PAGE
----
CORN – The corn market had a much quieter week with volume down a bit with no big news or report to digest.  Going into Friday, corn was close to flat on the week, but had a tough day, closing at $3.91, down 3 ¾ cents.  This was 4 ¾ cents off the high and a penny and a quarter off the low.  On the week, the corn market lost 6 ¾ cents on the week, stopping the 26 rally that had occurred over the last two weeks.  While harvest is running well behind the normal pace and weather refuses to cooperate in some areas, this past week the market didn’t seem too fazed.  When we went back over $4 on Sunday night’s trade and couldn’t break through resistance at $4.02, a person could certainly call this as a high for the time being.  In all honesty, harvest isn’t necessarily the time to expect a rally, but this year is anything but conventional, as we all know by now.  For those with likely insurance claims due to yield losses, corn staying as far away from $4 as possible isn’t a bad thing…but at the same time, I can’t imagine anyone complaining about a rally.  To get this corn market to push above and beyond some of the technical resistance levels, we need to feed this bull plenty.  IF the corn crop doesn’t get any smaller, don’t expect any sustained rally for now.  While I think the USDA’s usage numbers are off, we won’t likely find that out for some time…especially if they screw up like they did this past year and not reveal it until the September quarterly stocks report.  Barring some increase in short-term demand we are unaware of, expect choppy sideways trade as we try to get this crop harvested.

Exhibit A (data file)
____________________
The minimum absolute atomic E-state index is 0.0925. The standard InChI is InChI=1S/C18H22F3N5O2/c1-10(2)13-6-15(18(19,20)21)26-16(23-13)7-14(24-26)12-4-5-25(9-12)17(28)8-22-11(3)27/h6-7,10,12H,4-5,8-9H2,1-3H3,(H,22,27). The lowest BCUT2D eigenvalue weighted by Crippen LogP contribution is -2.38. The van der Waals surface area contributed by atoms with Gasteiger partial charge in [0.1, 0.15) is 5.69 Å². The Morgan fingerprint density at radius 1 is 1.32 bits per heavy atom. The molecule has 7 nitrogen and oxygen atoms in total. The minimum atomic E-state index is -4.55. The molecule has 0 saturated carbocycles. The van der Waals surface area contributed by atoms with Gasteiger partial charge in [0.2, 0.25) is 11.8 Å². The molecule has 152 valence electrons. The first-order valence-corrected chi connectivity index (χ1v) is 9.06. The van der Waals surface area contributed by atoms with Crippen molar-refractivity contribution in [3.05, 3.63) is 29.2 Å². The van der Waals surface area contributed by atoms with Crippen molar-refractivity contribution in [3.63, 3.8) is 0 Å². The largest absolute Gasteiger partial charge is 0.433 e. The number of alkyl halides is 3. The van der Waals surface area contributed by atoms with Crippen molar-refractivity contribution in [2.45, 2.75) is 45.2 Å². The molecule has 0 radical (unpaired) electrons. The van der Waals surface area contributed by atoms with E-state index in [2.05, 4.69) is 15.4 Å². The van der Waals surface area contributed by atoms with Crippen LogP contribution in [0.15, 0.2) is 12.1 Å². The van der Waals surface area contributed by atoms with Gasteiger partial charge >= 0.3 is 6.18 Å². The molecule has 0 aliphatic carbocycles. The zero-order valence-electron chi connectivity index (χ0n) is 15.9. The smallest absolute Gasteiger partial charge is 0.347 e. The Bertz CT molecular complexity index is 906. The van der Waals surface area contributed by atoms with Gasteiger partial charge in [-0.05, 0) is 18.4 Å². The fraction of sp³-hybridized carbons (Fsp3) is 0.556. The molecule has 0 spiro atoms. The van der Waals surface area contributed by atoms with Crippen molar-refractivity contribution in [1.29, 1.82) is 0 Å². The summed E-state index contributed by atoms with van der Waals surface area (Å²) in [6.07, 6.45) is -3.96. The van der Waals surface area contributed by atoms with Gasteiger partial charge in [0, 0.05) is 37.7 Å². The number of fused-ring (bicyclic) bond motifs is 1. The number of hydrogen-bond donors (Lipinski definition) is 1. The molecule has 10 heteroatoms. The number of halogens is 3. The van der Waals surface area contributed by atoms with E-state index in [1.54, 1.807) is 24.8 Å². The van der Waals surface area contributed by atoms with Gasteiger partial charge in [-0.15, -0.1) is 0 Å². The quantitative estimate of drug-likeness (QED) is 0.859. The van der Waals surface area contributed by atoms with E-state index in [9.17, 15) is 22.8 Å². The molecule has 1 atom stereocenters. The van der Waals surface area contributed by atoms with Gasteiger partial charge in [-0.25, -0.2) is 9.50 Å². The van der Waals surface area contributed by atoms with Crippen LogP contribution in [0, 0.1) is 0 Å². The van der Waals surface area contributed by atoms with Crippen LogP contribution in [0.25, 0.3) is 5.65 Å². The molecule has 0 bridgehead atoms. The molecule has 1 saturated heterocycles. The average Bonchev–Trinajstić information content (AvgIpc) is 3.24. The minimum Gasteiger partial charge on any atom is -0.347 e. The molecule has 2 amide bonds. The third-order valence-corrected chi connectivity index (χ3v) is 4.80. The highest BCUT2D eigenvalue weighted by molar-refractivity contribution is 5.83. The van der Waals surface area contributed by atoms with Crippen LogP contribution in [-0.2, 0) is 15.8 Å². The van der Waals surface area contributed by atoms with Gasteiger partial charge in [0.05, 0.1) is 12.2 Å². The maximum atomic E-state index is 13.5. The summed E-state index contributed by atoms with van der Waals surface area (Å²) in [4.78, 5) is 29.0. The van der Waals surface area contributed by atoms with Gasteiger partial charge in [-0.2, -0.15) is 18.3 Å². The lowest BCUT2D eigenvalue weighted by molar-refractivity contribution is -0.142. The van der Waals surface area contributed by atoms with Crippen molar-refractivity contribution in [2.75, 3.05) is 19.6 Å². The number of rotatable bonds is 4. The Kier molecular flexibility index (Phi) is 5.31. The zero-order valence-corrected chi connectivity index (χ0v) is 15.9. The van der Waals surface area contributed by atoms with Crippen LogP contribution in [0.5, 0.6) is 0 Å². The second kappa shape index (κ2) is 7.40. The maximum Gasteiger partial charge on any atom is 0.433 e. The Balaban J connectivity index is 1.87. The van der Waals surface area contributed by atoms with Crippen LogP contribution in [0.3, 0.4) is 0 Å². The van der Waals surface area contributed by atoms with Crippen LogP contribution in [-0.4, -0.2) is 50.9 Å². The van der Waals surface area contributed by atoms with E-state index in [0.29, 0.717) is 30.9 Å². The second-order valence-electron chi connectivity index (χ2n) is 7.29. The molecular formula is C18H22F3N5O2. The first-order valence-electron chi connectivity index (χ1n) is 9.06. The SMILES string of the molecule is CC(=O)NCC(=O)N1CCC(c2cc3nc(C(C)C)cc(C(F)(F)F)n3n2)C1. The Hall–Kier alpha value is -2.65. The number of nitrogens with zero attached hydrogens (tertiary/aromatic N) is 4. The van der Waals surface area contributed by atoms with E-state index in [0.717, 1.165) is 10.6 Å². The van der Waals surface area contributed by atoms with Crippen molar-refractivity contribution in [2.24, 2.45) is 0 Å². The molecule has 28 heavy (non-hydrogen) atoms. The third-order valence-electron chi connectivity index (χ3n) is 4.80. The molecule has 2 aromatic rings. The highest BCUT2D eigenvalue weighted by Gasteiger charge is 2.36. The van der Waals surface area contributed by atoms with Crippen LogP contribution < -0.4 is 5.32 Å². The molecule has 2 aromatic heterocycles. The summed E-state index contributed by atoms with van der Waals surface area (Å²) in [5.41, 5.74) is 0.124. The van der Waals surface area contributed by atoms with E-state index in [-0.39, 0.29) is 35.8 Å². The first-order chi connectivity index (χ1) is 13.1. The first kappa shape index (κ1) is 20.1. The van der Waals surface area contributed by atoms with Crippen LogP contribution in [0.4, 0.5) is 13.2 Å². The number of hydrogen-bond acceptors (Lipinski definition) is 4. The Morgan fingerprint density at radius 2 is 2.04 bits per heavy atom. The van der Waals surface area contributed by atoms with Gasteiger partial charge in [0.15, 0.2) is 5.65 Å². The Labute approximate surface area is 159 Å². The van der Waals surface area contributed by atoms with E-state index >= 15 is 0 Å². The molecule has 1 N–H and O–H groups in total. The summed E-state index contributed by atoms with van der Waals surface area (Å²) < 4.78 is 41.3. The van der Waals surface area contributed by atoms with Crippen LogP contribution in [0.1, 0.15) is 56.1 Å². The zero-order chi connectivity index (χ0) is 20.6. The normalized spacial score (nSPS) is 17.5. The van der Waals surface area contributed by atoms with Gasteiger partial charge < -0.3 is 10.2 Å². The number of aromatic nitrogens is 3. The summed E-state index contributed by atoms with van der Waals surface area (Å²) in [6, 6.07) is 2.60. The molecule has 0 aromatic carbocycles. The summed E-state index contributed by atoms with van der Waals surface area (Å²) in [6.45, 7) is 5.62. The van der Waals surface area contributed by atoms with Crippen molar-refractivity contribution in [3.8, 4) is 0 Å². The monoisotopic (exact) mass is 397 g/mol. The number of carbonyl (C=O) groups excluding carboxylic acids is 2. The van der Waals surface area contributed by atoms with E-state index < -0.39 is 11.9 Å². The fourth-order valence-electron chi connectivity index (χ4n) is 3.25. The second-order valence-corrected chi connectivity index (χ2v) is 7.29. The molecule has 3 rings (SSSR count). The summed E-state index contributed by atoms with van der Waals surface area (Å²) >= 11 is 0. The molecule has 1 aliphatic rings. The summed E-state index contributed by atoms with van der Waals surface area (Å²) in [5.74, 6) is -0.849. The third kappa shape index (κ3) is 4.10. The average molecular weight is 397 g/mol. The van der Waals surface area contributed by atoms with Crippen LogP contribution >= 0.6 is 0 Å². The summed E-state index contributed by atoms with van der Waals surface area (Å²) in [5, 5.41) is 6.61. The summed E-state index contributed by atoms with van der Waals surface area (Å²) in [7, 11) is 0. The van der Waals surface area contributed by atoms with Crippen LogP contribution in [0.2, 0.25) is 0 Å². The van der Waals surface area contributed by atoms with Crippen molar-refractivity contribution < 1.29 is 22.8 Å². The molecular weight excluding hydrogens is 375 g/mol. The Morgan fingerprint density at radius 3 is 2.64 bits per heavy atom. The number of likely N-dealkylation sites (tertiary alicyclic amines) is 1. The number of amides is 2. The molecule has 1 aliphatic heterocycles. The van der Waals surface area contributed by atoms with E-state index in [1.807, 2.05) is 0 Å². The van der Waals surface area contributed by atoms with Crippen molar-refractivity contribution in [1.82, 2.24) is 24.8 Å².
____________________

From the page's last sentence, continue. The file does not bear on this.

DEMAND – Demand wasn’t phenomenal by any means, but was better than a week ago on both exports and usage for ethanol.  Weekly export sales were 386 thousand metric tons for this marketing year, which is about 100k more than a week ago.  For next marketing year, just 100 tons were posted, so overall sales were again 100k more than a week ago.  Regardless, we need to see corn export sales pick up the pace, especially with our Dollar losing steam.  Corn usage for ethanol was up about a million bushels, coming in right at 97.5 million bushels, according to the Department of Energy’s EIA report.  I am hopeful we’ll see these numbers continue to improve, but with some plants going off-line in the recent few months due to lack of profitability, that may not happen.  As far as basis is concerned, there wasn’t much movement overall.  At 8 under the Dec, my area’s basis was unchanged.  In Decatur, basis widened by two cents, moving to a dime over the Dec.  On the river in St. Louis, basis was quoted at two cents over the Dec, which is a nickel better than last week and 14 better than two weeks ago!  It appears when futures slide a bit, some of these basis levels are improving.  I keep hearing producers talk about the lack of lines right here in the thick of harvest…basis tells me originators aren’t getting what they’d like to receive just yet.